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How to practise all your English skills by yourself

Updated: Mar 2


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Introduction


As you know, English is a global language in a much more interconnected world.


Becoming proficient in English, then, is more important than ever.


Many people want to know how they can practise all their English language skills alone.

 

If you googled it, most answers to that question focus on teaching you how to improve only your SPOKEN English.


It's far better to use an approach that involves practising all your English skills.


This article has several aims:



  1. The first aim is to address the original question: How do you practise all your English skills by yourself?

  2. The second aim is to give you some strategies for practice. These are well known strategies. But, I will show you how to make them even more effective at improving your skills.

  3. The third aim is to show you that with My 'simply better' Method you will have an extra tool in your toolbox.


Moreover, I have devised a 4-Step Plan to help you prepare for effective practise of all your skills. And I will show you how you can include it in the strategies as well.


You will see that each strategy is a 'discrete' activity, that is, they each practise one skill at a time.


It's like:

 "Ok, today, class, we are going to practise our listening skills. Then, after that, we will practise your grammar. Later, we will increase our vocabulary. Tomorrow, we will practise writing, and on the next day, we will practise our speaking."


Has that been your experience in your English class?


Instead, as I will point out to you, you can practise many, if not all, of your English skills AT THE SAME TIME.


So, you get to practise ALL your skills together in a more natural fashion.


For example, when we talk with each other, we listen, then speak with each other. 

When someone asks you to write something down, you must listen then write. 


Or this. You read something. Then, when someone asks you some questions about it, you can either speak or write your answer.


And if you don't know what word to use in your reply, you either ask or find out - ways to increase your vocabulary.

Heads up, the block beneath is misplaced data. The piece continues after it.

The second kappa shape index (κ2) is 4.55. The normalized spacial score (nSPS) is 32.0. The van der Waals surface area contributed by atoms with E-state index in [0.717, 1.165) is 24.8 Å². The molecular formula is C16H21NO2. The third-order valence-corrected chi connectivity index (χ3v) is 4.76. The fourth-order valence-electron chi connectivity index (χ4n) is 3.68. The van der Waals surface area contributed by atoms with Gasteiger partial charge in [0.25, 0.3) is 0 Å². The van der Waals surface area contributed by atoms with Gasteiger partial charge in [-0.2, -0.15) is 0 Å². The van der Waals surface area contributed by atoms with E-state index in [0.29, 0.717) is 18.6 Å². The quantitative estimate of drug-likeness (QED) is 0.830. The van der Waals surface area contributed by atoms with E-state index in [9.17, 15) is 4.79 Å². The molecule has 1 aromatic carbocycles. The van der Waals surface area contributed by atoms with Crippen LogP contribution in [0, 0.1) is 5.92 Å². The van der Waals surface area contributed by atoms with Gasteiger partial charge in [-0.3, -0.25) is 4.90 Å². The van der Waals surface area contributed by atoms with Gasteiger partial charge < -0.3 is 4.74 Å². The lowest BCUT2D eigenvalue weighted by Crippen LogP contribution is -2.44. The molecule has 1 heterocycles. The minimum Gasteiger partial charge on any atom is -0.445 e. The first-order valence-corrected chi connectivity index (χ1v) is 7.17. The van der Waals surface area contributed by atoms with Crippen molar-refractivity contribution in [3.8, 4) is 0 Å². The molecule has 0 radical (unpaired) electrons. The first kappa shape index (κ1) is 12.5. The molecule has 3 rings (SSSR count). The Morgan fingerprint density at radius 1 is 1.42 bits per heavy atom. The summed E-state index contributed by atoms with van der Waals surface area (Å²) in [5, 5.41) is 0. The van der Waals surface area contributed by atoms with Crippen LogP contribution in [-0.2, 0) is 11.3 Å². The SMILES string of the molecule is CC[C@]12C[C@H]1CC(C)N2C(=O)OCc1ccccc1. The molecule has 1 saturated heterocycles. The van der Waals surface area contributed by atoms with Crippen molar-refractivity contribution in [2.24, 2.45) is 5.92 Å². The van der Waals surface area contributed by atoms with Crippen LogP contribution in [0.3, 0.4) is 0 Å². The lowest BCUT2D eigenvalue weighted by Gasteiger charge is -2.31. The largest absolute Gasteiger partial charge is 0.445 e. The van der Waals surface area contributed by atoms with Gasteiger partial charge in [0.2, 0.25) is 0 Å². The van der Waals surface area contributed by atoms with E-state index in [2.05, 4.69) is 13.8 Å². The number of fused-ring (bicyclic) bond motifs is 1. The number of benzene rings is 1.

And this more 'rounded' way to practise is at the heart of My 'simply better' Method.


You get to practise all your skills at once; you cannot separate them - as you might have done in your English classes.


Strategies to practise all your English skills


Ok, so let's look at these strategies to help you practise all your skills at home, and alone.


Let's begin with Reading.


Reading 

A. Read Every Day:

Reading is a great way to get better at English. It's a great way to practise your reading comprehension.


Start with easy stuff like children's books or simple articles. If they are too easy for you, choose more challenging ones.


Read for about 15-30 minutes each day. It could be anything – a story, a news article, or even a blog post.


Try to understand the main ideas, and if you find new words, write them down to learn later.

B. Vary Your Reading Material:

Read different kinds of material. Newspapers, magazines, novels, blogs, and academic articles expose you to different writing styles.

C. Set Daily Reading Goals:

Establishing a routine is essential for development of any skill. Set aside dedicated time each day for reading practice.

D.  Use Online Resources:

Digital platforms include e-books, online articles, and educational websites. Many online resources cater to wide interests and skill levels.

How My 'simply better' Method practises your reading.

Depending on the way you have chosen to practise (by listening or reading), it will, as I explained above.


I mentioned My 4-Step Plan. My Plan can help with your reading of a range of reading matter every day, I urge you to check it out. You can download it from my website.



Listening Skills:

A. Watch English Movies and TV Shows: